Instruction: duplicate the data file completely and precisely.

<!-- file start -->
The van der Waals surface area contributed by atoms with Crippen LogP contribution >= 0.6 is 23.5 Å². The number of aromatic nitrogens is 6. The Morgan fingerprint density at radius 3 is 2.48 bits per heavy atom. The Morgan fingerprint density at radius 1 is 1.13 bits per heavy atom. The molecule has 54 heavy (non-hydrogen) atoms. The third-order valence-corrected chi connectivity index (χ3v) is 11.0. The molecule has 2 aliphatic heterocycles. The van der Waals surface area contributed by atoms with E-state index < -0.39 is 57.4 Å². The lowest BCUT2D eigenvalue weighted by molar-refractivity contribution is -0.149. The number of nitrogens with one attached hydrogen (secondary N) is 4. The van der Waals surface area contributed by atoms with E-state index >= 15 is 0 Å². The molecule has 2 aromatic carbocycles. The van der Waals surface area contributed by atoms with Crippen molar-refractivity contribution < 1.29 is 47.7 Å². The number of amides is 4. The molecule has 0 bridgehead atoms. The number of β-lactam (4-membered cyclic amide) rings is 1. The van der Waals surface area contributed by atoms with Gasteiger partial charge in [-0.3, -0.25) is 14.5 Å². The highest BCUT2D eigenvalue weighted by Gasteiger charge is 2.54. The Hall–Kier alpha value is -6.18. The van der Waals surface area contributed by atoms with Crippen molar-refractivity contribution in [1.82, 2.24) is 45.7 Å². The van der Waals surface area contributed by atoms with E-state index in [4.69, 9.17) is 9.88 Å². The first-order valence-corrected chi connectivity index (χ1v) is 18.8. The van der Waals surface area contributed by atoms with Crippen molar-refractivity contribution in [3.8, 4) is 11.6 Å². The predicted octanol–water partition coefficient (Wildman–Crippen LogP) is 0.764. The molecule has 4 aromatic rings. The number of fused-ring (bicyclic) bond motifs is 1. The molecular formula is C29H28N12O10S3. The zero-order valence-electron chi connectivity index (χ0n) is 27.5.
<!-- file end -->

The van der Waals surface area contributed by atoms with Crippen LogP contribution >= 0.6 is 23.5 Å². The number of aromatic nitrogens is 6. The Morgan fingerprint density at radius 3 is 2.48 bits per heavy atom. The Morgan fingerprint density at radius 1 is 1.13 bits per heavy atom. The molecule has 54 heavy (non-hydrogen) atoms. The third-order valence-corrected chi connectivity index (χ3v) is 11.0. The molecule has 2 aliphatic heterocycles. The van der Waals surface area contributed by atoms with E-state index < -0.39 is 57.4 Å². The lowest BCUT2D eigenvalue weighted by molar-refractivity contribution is -0.149. The number of nitrogens with one attached hydrogen (secondary N) is 4. The van der Waals surface area contributed by atoms with E-state index >= 15 is 0 Å². The molecule has 2 aromatic carbocycles. The van der Waals surface area contributed by atoms with Crippen molar-refractivity contribution < 1.29 is 47.7 Å². The number of amides is 4. The molecule has 0 bridgehead atoms. The number of β-lactam (4-membered cyclic amide) rings is 1. The van der Waals surface area contributed by atoms with Gasteiger partial charge in [-0.3, -0.25) is 14.5 Å². The highest BCUT2D eigenvalue weighted by Gasteiger charge is 2.54. The Hall–Kier alpha value is -6.18. The van der Waals surface area contributed by atoms with Crippen molar-refractivity contribution in [1.82, 2.24) is 45.7 Å². The van der Waals surface area contributed by atoms with E-state index in [4.69, 9.17) is 9.88 Å². The first-order valence-corrected chi connectivity index (χ1v) is 18.8. The van der Waals surface area contributed by atoms with Crippen molar-refractivity contribution in [3.8, 4) is 11.6 Å². The predicted octanol–water partition coefficient (Wildman–Crippen LogP) is 0.764. The molecule has 4 aromatic rings. The number of fused-ring (bicyclic) bond motifs is 1. The molecular formula is C29H28N12O10S3. The zero-order valence-electron chi connectivity index (χ0n) is 27.5.